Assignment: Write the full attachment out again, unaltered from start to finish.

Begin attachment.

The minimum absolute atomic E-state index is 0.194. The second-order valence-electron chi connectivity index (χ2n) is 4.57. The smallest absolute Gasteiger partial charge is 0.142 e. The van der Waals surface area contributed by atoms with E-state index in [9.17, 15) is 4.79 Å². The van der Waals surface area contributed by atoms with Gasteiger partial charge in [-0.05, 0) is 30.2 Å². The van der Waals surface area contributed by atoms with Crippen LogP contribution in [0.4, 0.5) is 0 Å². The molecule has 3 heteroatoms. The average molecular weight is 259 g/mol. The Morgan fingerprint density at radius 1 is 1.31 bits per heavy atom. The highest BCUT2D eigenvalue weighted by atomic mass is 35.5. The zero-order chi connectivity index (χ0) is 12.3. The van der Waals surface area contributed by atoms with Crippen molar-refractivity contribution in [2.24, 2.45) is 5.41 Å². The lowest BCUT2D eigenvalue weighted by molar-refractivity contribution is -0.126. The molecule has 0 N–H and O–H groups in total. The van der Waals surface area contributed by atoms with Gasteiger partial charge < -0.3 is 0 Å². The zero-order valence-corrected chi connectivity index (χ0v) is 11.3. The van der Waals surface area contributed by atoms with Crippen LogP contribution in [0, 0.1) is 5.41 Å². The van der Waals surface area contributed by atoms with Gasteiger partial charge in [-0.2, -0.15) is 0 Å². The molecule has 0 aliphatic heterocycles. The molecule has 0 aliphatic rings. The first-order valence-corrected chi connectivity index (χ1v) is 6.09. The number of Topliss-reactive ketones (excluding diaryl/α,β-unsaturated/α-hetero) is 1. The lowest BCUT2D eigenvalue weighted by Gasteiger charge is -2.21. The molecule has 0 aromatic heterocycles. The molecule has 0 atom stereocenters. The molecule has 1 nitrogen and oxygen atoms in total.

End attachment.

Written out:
The minimum absolute atomic E-state index is 0.194. The second-order valence-electron chi connectivity index (χ2n) is 4.57. The smallest absolute Gasteiger partial charge is 0.142 e. The van der Waals surface area contributed by atoms with E-state index in [9.17, 15) is 4.79 Å². The van der Waals surface area contributed by atoms with Gasteiger partial charge in [-0.05, 0) is 30.2 Å². The van der Waals surface area contributed by atoms with Crippen LogP contribution in [0.4, 0.5) is 0 Å². The molecule has 3 heteroatoms. The average molecular weight is 259 g/mol. The Morgan fingerprint density at radius 1 is 1.31 bits per heavy atom. The highest BCUT2D eigenvalue weighted by atomic mass is 35.5. The zero-order chi connectivity index (χ0) is 12.3. The van der Waals surface area contributed by atoms with Crippen molar-refractivity contribution in [2.24, 2.45) is 5.41 Å². The lowest BCUT2D eigenvalue weighted by molar-refractivity contribution is -0.126. The molecule has 0 N–H and O–H groups in total. The van der Waals surface area contributed by atoms with Gasteiger partial charge < -0.3 is 0 Å². The zero-order valence-corrected chi connectivity index (χ0v) is 11.3. The van der Waals surface area contributed by atoms with Crippen LogP contribution in [0, 0.1) is 5.41 Å². The van der Waals surface area contributed by atoms with Gasteiger partial charge in [-0.2, -0.15) is 0 Å². The molecule has 0 aliphatic heterocycles. The molecule has 0 aliphatic rings. The first-order valence-corrected chi connectivity index (χ1v) is 6.09. The number of Topliss-reactive ketones (excluding diaryl/α,β-unsaturated/α-hetero) is 1. The lowest BCUT2D eigenvalue weighted by Gasteiger charge is -2.21. The molecule has 0 aromatic heterocycles. The molecule has 0 atom stereocenters. The molecule has 1 nitrogen and oxygen atoms in total.